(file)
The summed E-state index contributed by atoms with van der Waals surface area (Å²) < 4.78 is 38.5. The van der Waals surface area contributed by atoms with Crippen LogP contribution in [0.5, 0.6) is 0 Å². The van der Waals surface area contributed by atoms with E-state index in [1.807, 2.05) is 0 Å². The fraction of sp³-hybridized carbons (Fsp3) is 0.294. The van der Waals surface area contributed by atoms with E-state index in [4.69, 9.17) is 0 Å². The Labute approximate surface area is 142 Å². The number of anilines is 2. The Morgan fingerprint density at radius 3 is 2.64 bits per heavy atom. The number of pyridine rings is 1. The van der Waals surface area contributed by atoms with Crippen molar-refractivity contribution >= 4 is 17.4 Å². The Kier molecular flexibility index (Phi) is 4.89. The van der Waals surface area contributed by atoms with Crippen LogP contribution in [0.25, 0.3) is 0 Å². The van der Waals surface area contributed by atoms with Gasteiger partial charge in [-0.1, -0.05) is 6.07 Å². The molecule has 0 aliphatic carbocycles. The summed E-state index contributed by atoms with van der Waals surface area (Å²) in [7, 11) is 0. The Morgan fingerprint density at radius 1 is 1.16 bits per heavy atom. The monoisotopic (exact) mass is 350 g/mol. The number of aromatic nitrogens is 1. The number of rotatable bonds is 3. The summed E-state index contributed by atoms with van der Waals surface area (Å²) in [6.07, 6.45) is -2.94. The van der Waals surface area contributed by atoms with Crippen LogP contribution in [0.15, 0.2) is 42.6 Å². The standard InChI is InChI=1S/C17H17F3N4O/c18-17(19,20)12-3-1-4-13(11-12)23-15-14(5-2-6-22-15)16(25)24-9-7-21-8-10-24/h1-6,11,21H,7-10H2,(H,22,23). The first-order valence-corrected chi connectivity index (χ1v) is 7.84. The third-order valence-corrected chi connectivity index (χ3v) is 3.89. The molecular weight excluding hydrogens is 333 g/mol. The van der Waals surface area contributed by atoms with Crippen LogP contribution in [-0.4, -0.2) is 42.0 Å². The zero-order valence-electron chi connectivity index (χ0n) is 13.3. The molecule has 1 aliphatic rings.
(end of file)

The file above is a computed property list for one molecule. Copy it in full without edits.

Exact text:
The summed E-state index contributed by atoms with van der Waals surface area (Å²) < 4.78 is 38.5. The van der Waals surface area contributed by atoms with Crippen LogP contribution in [0.5, 0.6) is 0 Å². The van der Waals surface area contributed by atoms with E-state index in [1.807, 2.05) is 0 Å². The fraction of sp³-hybridized carbons (Fsp3) is 0.294. The van der Waals surface area contributed by atoms with E-state index in [4.69, 9.17) is 0 Å². The Labute approximate surface area is 142 Å². The number of anilines is 2. The Morgan fingerprint density at radius 3 is 2.64 bits per heavy atom. The number of pyridine rings is 1. The van der Waals surface area contributed by atoms with Crippen molar-refractivity contribution >= 4 is 17.4 Å². The Kier molecular flexibility index (Phi) is 4.89. The van der Waals surface area contributed by atoms with Crippen LogP contribution in [0.25, 0.3) is 0 Å². The van der Waals surface area contributed by atoms with Gasteiger partial charge in [-0.1, -0.05) is 6.07 Å². The molecule has 0 aliphatic carbocycles. The summed E-state index contributed by atoms with van der Waals surface area (Å²) in [7, 11) is 0. The Morgan fingerprint density at radius 1 is 1.16 bits per heavy atom. The monoisotopic (exact) mass is 350 g/mol. The number of aromatic nitrogens is 1. The number of rotatable bonds is 3. The summed E-state index contributed by atoms with van der Waals surface area (Å²) in [6.07, 6.45) is -2.94. The van der Waals surface area contributed by atoms with Crippen LogP contribution in [0.15, 0.2) is 42.6 Å². The standard InChI is InChI=1S/C17H17F3N4O/c18-17(19,20)12-3-1-4-13(11-12)23-15-14(5-2-6-22-15)16(25)24-9-7-21-8-10-24/h1-6,11,21H,7-10H2,(H,22,23). The first-order valence-corrected chi connectivity index (χ1v) is 7.84. The third-order valence-corrected chi connectivity index (χ3v) is 3.89. The molecular weight excluding hydrogens is 333 g/mol. The van der Waals surface area contributed by atoms with Crippen LogP contribution in [-0.4, -0.2) is 42.0 Å². The zero-order valence-electron chi connectivity index (χ0n) is 13.3. The molecule has 1 aliphatic rings.